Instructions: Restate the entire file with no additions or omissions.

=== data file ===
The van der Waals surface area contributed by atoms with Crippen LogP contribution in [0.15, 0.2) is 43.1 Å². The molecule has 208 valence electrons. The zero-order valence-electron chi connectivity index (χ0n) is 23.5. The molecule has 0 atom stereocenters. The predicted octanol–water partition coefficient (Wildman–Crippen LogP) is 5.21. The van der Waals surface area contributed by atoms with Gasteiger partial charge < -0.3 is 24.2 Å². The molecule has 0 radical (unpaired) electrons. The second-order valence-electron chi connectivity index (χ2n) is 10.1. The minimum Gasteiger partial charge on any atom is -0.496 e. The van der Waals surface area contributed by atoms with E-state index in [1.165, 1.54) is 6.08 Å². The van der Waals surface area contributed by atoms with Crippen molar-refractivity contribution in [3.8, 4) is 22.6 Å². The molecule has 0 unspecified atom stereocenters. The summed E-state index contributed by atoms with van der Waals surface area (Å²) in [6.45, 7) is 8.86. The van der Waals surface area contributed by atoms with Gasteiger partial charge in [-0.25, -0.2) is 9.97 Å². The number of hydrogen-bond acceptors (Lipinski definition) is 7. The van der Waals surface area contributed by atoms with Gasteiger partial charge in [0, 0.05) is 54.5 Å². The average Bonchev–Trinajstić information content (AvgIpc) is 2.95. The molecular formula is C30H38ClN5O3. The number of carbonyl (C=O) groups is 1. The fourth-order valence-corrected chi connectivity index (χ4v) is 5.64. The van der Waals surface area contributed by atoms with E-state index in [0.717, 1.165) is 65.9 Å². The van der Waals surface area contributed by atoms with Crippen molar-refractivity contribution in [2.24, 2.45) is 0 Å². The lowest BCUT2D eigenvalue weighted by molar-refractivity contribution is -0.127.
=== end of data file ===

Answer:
The van der Waals surface area contributed by atoms with Crippen LogP contribution in [0.15, 0.2) is 43.1 Å². The molecule has 208 valence electrons. The zero-order valence-electron chi connectivity index (χ0n) is 23.5. The molecule has 0 atom stereocenters. The predicted octanol–water partition coefficient (Wildman–Crippen LogP) is 5.21. The van der Waals surface area contributed by atoms with Gasteiger partial charge < -0.3 is 24.2 Å². The molecule has 0 radical (unpaired) electrons. The second-order valence-electron chi connectivity index (χ2n) is 10.1. The minimum Gasteiger partial charge on any atom is -0.496 e. The van der Waals surface area contributed by atoms with E-state index in [1.165, 1.54) is 6.08 Å². The van der Waals surface area contributed by atoms with Crippen molar-refractivity contribution in [3.8, 4) is 22.6 Å². The molecule has 0 unspecified atom stereocenters. The summed E-state index contributed by atoms with van der Waals surface area (Å²) in [6.45, 7) is 8.86. The van der Waals surface area contributed by atoms with Gasteiger partial charge in [-0.25, -0.2) is 9.97 Å². The number of hydrogen-bond acceptors (Lipinski definition) is 7. The van der Waals surface area contributed by atoms with Gasteiger partial charge in [0, 0.05) is 54.5 Å². The average Bonchev–Trinajstić information content (AvgIpc) is 2.95. The molecular formula is C30H38ClN5O3. The number of carbonyl (C=O) groups is 1. The fourth-order valence-corrected chi connectivity index (χ4v) is 5.64. The van der Waals surface area contributed by atoms with E-state index in [0.717, 1.165) is 65.9 Å². The van der Waals surface area contributed by atoms with Crippen molar-refractivity contribution in [2.24, 2.45) is 0 Å². The lowest BCUT2D eigenvalue weighted by molar-refractivity contribution is -0.127.